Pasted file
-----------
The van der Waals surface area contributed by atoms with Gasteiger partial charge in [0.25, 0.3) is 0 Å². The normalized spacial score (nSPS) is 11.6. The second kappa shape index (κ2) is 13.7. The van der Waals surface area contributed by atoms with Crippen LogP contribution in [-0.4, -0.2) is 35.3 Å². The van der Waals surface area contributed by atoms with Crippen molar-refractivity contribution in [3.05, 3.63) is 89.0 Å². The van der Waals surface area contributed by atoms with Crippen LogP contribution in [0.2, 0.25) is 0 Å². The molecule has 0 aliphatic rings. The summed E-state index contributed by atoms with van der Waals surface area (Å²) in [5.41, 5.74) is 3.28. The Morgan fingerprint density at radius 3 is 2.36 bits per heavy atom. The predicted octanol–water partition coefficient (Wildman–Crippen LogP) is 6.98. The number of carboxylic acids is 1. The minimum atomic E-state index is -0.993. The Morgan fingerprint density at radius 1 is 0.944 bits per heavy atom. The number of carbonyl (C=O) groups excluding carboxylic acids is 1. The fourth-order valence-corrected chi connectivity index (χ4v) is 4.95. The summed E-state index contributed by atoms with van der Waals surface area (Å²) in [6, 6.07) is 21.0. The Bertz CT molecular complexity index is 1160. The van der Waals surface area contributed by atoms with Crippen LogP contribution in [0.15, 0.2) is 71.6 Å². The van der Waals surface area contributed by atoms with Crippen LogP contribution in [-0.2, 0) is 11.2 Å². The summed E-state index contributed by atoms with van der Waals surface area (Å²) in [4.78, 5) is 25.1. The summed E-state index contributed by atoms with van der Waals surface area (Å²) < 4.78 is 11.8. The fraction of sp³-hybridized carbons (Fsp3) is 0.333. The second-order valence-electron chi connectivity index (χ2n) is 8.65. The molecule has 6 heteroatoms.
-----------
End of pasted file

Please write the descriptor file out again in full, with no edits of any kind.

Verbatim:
The van der Waals surface area contributed by atoms with Gasteiger partial charge in [0.25, 0.3) is 0 Å². The normalized spacial score (nSPS) is 11.6. The second kappa shape index (κ2) is 13.7. The van der Waals surface area contributed by atoms with Crippen LogP contribution in [-0.4, -0.2) is 35.3 Å². The van der Waals surface area contributed by atoms with Crippen molar-refractivity contribution in [3.05, 3.63) is 89.0 Å². The van der Waals surface area contributed by atoms with Crippen LogP contribution in [0.2, 0.25) is 0 Å². The molecule has 0 aliphatic rings. The summed E-state index contributed by atoms with van der Waals surface area (Å²) in [5.41, 5.74) is 3.28. The Morgan fingerprint density at radius 3 is 2.36 bits per heavy atom. The predicted octanol–water partition coefficient (Wildman–Crippen LogP) is 6.98. The number of carboxylic acids is 1. The minimum atomic E-state index is -0.993. The Morgan fingerprint density at radius 1 is 0.944 bits per heavy atom. The number of carbonyl (C=O) groups excluding carboxylic acids is 1. The fourth-order valence-corrected chi connectivity index (χ4v) is 4.95. The summed E-state index contributed by atoms with van der Waals surface area (Å²) in [6, 6.07) is 21.0. The Bertz CT molecular complexity index is 1160. The van der Waals surface area contributed by atoms with Crippen LogP contribution in [0.15, 0.2) is 71.6 Å². The van der Waals surface area contributed by atoms with Crippen LogP contribution in [-0.2, 0) is 11.2 Å². The summed E-state index contributed by atoms with van der Waals surface area (Å²) in [4.78, 5) is 25.1. The summed E-state index contributed by atoms with van der Waals surface area (Å²) < 4.78 is 11.8. The fraction of sp³-hybridized carbons (Fsp3) is 0.333. The second-order valence-electron chi connectivity index (χ2n) is 8.65. The molecule has 6 heteroatoms.